It is a peculiarity of human nature to latch on to a disconcerting detail as an emblem of a greater tragedy. In the case of the Marcos regime in the Philippines, it is not the atrocities of martial law or the bludgeoning of the poor by the ruling elite that we remember first, but rather Imelda's shoes. In a "let them eat cake" way, it was her bulging closet that perfectly captured the shocking inequality inherent in the period and the inevitability of revolt.
In Michael Arditti's novel, The Breath of Night, that infamous footwear gets a walk-on part (more of which later) but so too does a legion of other raw juxtapositions where silver and slum live cheek by jowl. Arditti has set out to explore the complexities of religious faith, in particular Catholicism, in this morally compromised environment through the dramatic prism of a mystery. His hapless detective is Philip Seward, a failed art expert and jobbing cultural critic in present-day London. Several years after his fiancée, Julia, is killed in a car crash, Philip is called to her family seat, Whitlock Hall. At this grand Durham pile, he is presented with an unusual commission by her parents, Isabel and Hugh Olliphant.
In the 1970s, Julia's great-uncle, Julian Tremayne, had settled in the Philippines as a Catholic priest tending to a rural community under the Marcos cosh. It was a calling that culminated with his murder at the hands of Communist insurgents. Now Julian is the subject of a positio, the investigation into the validity of his canonisation. Which is where Philip comes in: the Olliphants want a man on the ground to see how Rome is getting on.
Philip's mission is precarious. Landing in Manila, he is first hit by the pulverising heat and then the bureaucracy of Church and State. He also has to fend off the clammy innuendo of Max Bradshaw, the Olliphants' ageing business associate. Max is one of a number of dubious scoundrels that Arditti expertly details: he's a camp Margot Fontayne obsessive wrapped up in a crumpled no-longer-white suit. Max foists the services of Dennis (part time go-go dancer, full-time chancer) on Philip as driver, bodyguard and palm-greaser.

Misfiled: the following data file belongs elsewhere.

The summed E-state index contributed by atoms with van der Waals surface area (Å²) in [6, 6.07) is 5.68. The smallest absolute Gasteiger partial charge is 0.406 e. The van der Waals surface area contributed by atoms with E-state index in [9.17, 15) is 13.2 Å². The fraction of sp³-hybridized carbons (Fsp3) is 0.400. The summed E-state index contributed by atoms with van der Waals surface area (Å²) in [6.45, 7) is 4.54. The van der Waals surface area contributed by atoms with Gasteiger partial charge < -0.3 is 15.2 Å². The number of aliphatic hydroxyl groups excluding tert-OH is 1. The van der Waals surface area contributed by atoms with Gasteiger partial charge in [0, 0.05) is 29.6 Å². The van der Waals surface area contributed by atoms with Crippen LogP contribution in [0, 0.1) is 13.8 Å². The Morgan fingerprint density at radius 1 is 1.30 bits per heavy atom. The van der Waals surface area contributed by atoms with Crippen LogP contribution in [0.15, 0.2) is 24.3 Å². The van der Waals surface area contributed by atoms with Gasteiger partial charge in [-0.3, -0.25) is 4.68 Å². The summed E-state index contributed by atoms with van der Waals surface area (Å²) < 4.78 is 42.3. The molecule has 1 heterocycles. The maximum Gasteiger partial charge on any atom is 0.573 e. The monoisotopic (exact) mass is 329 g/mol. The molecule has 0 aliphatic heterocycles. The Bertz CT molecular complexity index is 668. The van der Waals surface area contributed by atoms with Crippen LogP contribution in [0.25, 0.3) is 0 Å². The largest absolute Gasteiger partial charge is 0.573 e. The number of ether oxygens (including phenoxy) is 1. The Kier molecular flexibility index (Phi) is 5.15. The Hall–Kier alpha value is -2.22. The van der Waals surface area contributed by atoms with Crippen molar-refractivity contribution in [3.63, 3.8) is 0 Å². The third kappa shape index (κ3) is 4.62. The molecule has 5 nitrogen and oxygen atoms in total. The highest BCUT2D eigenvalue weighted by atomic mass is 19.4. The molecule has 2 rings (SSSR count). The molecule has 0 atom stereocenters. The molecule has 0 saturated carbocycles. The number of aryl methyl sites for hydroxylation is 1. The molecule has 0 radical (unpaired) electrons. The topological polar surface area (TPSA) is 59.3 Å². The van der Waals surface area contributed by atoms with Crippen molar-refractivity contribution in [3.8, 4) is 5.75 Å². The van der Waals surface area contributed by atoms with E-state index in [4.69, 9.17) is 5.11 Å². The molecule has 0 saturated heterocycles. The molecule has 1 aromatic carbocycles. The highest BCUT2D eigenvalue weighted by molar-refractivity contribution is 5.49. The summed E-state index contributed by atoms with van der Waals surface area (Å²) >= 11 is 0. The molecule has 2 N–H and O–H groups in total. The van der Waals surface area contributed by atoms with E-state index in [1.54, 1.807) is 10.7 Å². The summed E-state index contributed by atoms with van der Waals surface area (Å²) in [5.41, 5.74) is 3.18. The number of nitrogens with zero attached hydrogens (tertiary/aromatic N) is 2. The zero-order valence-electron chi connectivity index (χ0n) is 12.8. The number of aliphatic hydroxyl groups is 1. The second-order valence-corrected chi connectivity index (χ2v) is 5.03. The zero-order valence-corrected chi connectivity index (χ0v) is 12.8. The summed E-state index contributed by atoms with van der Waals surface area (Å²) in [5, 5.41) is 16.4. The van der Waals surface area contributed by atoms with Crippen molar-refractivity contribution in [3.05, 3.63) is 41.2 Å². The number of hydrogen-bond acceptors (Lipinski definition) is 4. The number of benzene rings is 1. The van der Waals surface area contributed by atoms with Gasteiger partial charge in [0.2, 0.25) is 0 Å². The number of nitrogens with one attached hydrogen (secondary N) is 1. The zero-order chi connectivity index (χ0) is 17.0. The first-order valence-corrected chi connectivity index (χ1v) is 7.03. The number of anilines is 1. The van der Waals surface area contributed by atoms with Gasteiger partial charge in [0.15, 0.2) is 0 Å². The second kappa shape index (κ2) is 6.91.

It is a portentous foundation for a search for a saint but then, as Philip interviews Julian's parishioners and fellow priests, a picture emerges of a man in the throes of a crisis of faith, a portrait which sharpens through our reading of Julian's letters from the time. As the dictatorship became increasingly abhorrent, we find evidence of Julian's struggle with the constraints of peaceful protest. "I'm convinced that far from being incompatible with a priest's role, political engagement stands at its heart," writes Julian to his brother. Three decades later, Philip discovers that what followed the downfall of the administration was also deplorable.
Arditti's effective structural scaffolding, with its subjective viewpoints in each time-frame, creates a dark jigsaw piecing together a study of what it means to possess a profound religious belief in a corrupt world. And as an addendum to that question is another: what are the consequences of the Church's complicity in that corruption for its flock. The literary touchstones here are the works of Graham Greene and Evelyn Waugh, with the former's seamy supporting characters and the latter's take on the English floundering overseas riffing through Arditti's story. In prose style, he leans more to Greene. The opening line ("I first heard of Julian Tremayne during my all-too-brief-engagement to his great niece.") echoes that of Greene's final novel Doctor Fischer of Geneva ("I think I used to detest Doctor Fischer more than any other man I have known just as I loved his daughter more than any other woman.").
There emerges a distinction between Church and faith akin to that between stage and talent. Yet there are no cheap shots at the Catholic Church, rather a litany of valid questions. The novel broaches a curious irony of contemporary society; that when it is crippled by rage, fear and materialism, when the need of spiritual sustenance is acute, it has become increasingly secular.
The Breath of Night manages deftly to avoid the narrative constraints of polemical fiction through bold characterisation and its harrowing depiction of a specific setting. Julian and Philip bear testament to a country which has passed from Spanish colonialism to US imperialism via the feudal deprivations of the Marcos years. As a result, the trajectory of the Honourable Julian Tremayne from Durham priest to potential revolutionary seems a road that is straight and true.
In one of the many moments of coal-black humour on Julian's trail, Philip is confronted with the doddering figure of Imelda Marcos at a society party. His eyes, of course, eventually drop to her feet. "Her shoes," notes Philip, "were disappointingly plain: open-toed sandals with a plastic flower on each strap." Arditti's inquiring and powerful novel ably undermines the standing of such false idols.
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